response to the incriminating materials appearing in the evidence
against him while being questioned under section 313, Cr. P.C, for
whatever it is worth. It appears to us to be a fair and proper
disclosure of the appellant’s version as to what transpired on that
fateful evening. The offensive act committed by the appellant has to
be appreciated in the surrounding circumstances noted below.
23. In the normal run of events, the victim as well as P.W.2 and
the appellant were not supposed to interact with each other on 26th
September, 2013. P.W.2 opened the shop of the victim because the
victim had not returned from the field. If P.W.2 had not opened the
shop, the appellant would probably not have met him. It was by
chance that the appellant and P.W.2 met each other. The victim and
the appellant had no quarrel with each other; whatever was there, it
was between the appellant and P.W.2. The inter se quarrel between
the two had long subsided. There is a missing link in the prosecution
case as to the motive of the appellant to inflict the blow on P.W.2
first. It is in the evidence of P.W.2 that he was reading a newspaper
sitting in front of the shop of the victim and that the appellant was
sitting in the saloon of Baburao Sawarkar (not examined), which
was opposite to the shop of the victim. The appellant, as per P.W.2,
was unarmed initially. P.W.2’s further version was that the appellant
went to his house, fetched a knife and then stabbed P.W.2 on his left
shoulder, neck and left-hand finger resulting in serious bleeding
injuries. The reason why the appellant suddenly on seeing the
septuagenarian P.W.2 would go to his house and return with a knife
is not there in the evidence. We shall, for the present, assume that
there were heated exchanges and that the appellant gave a blow to
P.W.2 first, and thereafter to the others one by one. Then again, the
victim who, according to P.W.2, was supposed to be in the field but
appeared in the scene from some other place all on a sudden, was
the third in the series to be stabbed by the appellant and, thus, was
not his target. Though there is no specific admission by the
appellant that he had stabbed the victim or the other injured
witnesses, reading of the contents of Ext.96 does evince an act of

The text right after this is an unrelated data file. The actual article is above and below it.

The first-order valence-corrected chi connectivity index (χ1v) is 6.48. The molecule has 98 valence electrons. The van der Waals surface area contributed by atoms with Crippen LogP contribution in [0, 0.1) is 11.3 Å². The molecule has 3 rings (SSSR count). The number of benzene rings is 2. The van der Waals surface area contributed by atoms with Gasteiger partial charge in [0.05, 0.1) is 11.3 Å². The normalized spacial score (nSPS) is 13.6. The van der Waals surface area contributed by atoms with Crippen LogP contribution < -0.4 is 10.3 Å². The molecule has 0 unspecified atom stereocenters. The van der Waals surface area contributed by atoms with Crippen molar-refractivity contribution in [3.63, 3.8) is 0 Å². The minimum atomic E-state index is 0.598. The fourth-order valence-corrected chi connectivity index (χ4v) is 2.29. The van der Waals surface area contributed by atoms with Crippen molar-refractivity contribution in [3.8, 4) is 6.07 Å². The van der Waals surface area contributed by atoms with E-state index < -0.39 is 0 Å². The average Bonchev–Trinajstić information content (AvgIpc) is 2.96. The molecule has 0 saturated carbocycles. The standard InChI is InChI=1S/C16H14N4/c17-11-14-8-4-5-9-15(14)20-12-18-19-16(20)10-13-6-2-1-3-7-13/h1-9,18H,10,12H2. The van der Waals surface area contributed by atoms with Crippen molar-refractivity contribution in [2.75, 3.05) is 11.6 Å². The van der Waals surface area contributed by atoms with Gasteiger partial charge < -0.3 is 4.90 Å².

retaliation spurred by sudden provocation resulting in a quarrel as
well as a scuffle which ultimately, most unfortunately, cost the
victim his life and left some others injured. The appellant too
sustained injuries in the scuffle and there is evidence on record that
one of the injuries was grievous, yet, the criminal law was
surprisingly not set in motion to bring to book those responsible for
inflicting such injury. It was in a sudden quarrel, which could have
been provoked by the victim and P.W.2, that blows followed from
each side. Most importantly, the circumstances in which the incident
occurred does clearly negate any suggestion of premeditation in
mind. That apart, it cannot be overlooked that while the victim was
middle-aged, the appellant was in his late fifties. At the time of the
alleged incident, apart from P.W.s 2 and 3, Shankarrao Fartode,
Umrao Charde, Ramesh Korde (all three not examined) were
present at the spot, as per the version of P.W.2. It is indeed
improbable that in the presence of such persons, the appellant
wielding a weapon like a knife would come to the spot with an
intention to commit the offence of murder overpowering all of them
without any sufficient reason or provocation. In our opinion, the trial
court lacked in objectivity by not examining the facts and
circumstances as to whether the situation was such as is likely to
reasonably cause an apprehension in the mind of the appellant that
there was imminent danger to his body, of either death or grievous
hurt being caused to him, if he did not act in private defence. To
impute intention to cause death or the intention to cause that
particular injury, which proved fatal, in these circumstances seems